As such, the university announced Tuesday that for a second straight year, the slow and steady commercialization of The Game will evidently proceed accordingly. This season, Ohio State is widely expected to take the field in a scarlet variety of the same faux-throwback-to-the-future-OMGboomstyle-backs the team rocked in conquering the rebel occupied forest moon of
Endor Ann-Arbor last November.
Last year's look was said to be inspired by and meant to honor the 1954 national championship team. Would it be asking too much to request they honor the 2002 national champs and wear something remotely resembling discerning taste?
Whether the uniforms pay homage to a forgotten era of Ohio State football (perhaps the 1899 squad that went unbeaten; brown leather helmets for some, miniature American flags for others!) or one that never even happened, I'd say the vast majority of us will be pretty dissatisfied, regardless of how tastefully the actual look is executed. Another large majority of us will probably scowl initially disapprovingly, spend roughly 2/3 of our work day when the uniforms are revealed September 1st staring judgmentally at the clusterfudge, then slowly but surely come around when we finally see them on actual flesh-and-blood football players the Saturday of Thanksgiving weekend dashing past hapless cornerback Tate Forcier for 6 (though we will never admit this to anyone, even under penalty of death).
To reiterate the agenda: The Game moved from third Saturday to Thanksgiving Saturday? Check. Uniforms switched from traditional home/away's to some sort of perverse Nike-Adidas proxy turf war? Double check. Teams to be split into rival divisions so that The Game can be superficially staged in consecutive weekends in years to come to ensure Woody and Bo alike barrel roll their ways to the center of the Earth? TBD. But I guess it was completely out of bounds for the two schools to even possibly consider selling the naming rights to such a hallowed sporting rivalry, eh?
A Funny Thing Happened On The Way To Losing To UConn
Make no mistake about it, Brian Cook is an absolute (inter)national treasure. To loosely paraphrase a scholar far more eloquent than I'll ever dream of professing to be, in ordinary circumstances, MGoBlog is arguably the best single team college football blog on the internet; when Michigan faces Jobian adversity, it's one of the best sites on the internet period.
The loss of (only competent defensive back on their painstakingly thin roster) Troy Woolfolk Tuesday put the site into a rarified air that essentially means even if you're the most staunchly partisan Buckeye who rejects all the advantages of learning the in's and out's of your biggest rival (and reaping the benefits of reading an absurdly good blog), you can enjoy endless schaudengiggles while the getting is good. I could probably spend another two or three paragraphs link dumping essentially the entire site, but if you're not already reading/rss aggregating/sleeping-with-iPads-on-your-head-to-absorb-via-osmosis MGoBlog, what's wrong with you? Enough slobbering though; we'll let New York Jets special teams coach Mike Westhoff return things back to their natural order:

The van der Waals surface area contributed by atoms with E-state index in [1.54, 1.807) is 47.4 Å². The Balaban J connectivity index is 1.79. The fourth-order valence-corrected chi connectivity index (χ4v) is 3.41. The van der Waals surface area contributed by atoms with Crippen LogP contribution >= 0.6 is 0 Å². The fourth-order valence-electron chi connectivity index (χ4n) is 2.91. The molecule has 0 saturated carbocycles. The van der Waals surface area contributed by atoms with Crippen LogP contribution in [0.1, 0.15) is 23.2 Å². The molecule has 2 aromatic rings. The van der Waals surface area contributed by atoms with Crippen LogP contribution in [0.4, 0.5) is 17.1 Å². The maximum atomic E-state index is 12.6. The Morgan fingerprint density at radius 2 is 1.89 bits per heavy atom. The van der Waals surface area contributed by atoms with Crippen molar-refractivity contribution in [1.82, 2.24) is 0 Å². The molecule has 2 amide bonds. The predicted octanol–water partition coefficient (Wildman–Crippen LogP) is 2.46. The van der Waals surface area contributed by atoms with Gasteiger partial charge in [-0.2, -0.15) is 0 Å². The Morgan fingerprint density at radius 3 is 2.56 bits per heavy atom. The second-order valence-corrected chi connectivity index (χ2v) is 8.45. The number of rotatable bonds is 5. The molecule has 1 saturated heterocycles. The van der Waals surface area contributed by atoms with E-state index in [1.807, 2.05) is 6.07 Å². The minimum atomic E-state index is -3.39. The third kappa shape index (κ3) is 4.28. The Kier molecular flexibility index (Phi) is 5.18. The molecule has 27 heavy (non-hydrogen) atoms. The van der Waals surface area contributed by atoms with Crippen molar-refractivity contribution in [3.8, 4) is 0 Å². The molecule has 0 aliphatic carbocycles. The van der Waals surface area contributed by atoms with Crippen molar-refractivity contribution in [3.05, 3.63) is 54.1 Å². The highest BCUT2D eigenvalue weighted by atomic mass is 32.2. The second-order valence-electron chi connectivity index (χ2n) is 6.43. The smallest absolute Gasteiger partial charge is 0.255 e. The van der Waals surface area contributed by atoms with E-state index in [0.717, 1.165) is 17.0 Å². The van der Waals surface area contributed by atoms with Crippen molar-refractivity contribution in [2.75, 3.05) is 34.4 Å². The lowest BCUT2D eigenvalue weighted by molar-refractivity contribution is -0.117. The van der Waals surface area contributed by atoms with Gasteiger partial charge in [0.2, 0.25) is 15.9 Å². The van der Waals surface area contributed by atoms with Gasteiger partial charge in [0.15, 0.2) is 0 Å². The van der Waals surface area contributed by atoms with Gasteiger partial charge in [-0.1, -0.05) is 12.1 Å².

MWC/WAC Engage In Record Earliest Game of Yankee Swap EverIt started out with a kiss (perhaps now a Judas one?) but how did it end up like this? Make no mistake about it, Mountain West commissioner Craig Thompson was rocking out in full Brandon Flowers regalia and makeup last night in Las Vegas after the Mountain West turned BYU's potential departure into the net gain of Nevada and Fresno State. While both are persistent low interest bowl game participants and hardly of the stature of departing Utah, the two in association with the addition of Boise State add value to the league. The potential for UNLV-Nevada and Fresno State-San Diego State rivalry games will certainly help a league hovering around 20K per game improve their regional branding, while the additions also help preserve the recent history of Boise State-Nevada (you laugh; they're occasionally great games).
Perhaps more than anything, the move forces BYU to consider sticking around and possibly help lift the league to the desired Automatic Qualifier status they so sorely covet. Others feel it may be possible for a more private/religious low key non-money sport league like the WCC to make in-roads if BYU go ahead with football independence as planned. Obviously questions remain, like is the MWC done? And perhaps more importantly, what's BYU really up to? If anyone knows, Commissioner Thompson would like to hear about it. No, seriously.